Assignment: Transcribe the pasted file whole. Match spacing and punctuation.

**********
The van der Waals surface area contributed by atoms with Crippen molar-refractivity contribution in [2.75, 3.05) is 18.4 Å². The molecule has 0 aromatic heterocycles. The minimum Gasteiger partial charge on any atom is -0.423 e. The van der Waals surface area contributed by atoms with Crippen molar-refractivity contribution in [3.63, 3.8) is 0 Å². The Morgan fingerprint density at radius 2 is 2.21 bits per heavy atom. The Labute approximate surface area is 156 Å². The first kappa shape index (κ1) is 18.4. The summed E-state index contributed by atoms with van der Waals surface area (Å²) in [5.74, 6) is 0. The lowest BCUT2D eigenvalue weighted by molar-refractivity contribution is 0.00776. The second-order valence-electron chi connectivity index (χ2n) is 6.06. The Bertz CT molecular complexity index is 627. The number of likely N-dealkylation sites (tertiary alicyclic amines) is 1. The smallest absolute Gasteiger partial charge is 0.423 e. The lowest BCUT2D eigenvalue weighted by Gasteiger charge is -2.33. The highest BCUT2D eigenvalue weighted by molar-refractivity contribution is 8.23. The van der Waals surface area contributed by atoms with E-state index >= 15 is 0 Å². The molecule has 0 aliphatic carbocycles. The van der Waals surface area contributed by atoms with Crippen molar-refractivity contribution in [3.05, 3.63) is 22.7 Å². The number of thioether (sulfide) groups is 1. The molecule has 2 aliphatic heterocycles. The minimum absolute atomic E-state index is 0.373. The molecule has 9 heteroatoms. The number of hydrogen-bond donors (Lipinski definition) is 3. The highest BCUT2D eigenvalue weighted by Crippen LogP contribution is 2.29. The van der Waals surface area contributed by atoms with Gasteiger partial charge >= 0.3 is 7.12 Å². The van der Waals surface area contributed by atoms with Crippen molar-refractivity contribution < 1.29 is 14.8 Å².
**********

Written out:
The van der Waals surface area contributed by atoms with Crippen molar-refractivity contribution in [2.75, 3.05) is 18.4 Å². The molecule has 0 aromatic heterocycles. The minimum Gasteiger partial charge on any atom is -0.423 e. The van der Waals surface area contributed by atoms with Crippen molar-refractivity contribution in [3.63, 3.8) is 0 Å². The Morgan fingerprint density at radius 2 is 2.21 bits per heavy atom. The Labute approximate surface area is 156 Å². The first kappa shape index (κ1) is 18.4. The summed E-state index contributed by atoms with van der Waals surface area (Å²) in [5.74, 6) is 0. The lowest BCUT2D eigenvalue weighted by molar-refractivity contribution is 0.00776. The second-order valence-electron chi connectivity index (χ2n) is 6.06. The Bertz CT molecular complexity index is 627. The number of likely N-dealkylation sites (tertiary alicyclic amines) is 1. The smallest absolute Gasteiger partial charge is 0.423 e. The lowest BCUT2D eigenvalue weighted by Gasteiger charge is -2.33. The highest BCUT2D eigenvalue weighted by molar-refractivity contribution is 8.23. The van der Waals surface area contributed by atoms with E-state index >= 15 is 0 Å². The molecule has 0 aliphatic carbocycles. The van der Waals surface area contributed by atoms with Crippen molar-refractivity contribution in [3.05, 3.63) is 22.7 Å². The number of thioether (sulfide) groups is 1. The molecule has 2 aliphatic heterocycles. The minimum absolute atomic E-state index is 0.373. The molecule has 9 heteroatoms. The number of hydrogen-bond donors (Lipinski definition) is 3. The highest BCUT2D eigenvalue weighted by Crippen LogP contribution is 2.29. The van der Waals surface area contributed by atoms with Gasteiger partial charge >= 0.3 is 7.12 Å². The van der Waals surface area contributed by atoms with Crippen molar-refractivity contribution < 1.29 is 14.8 Å².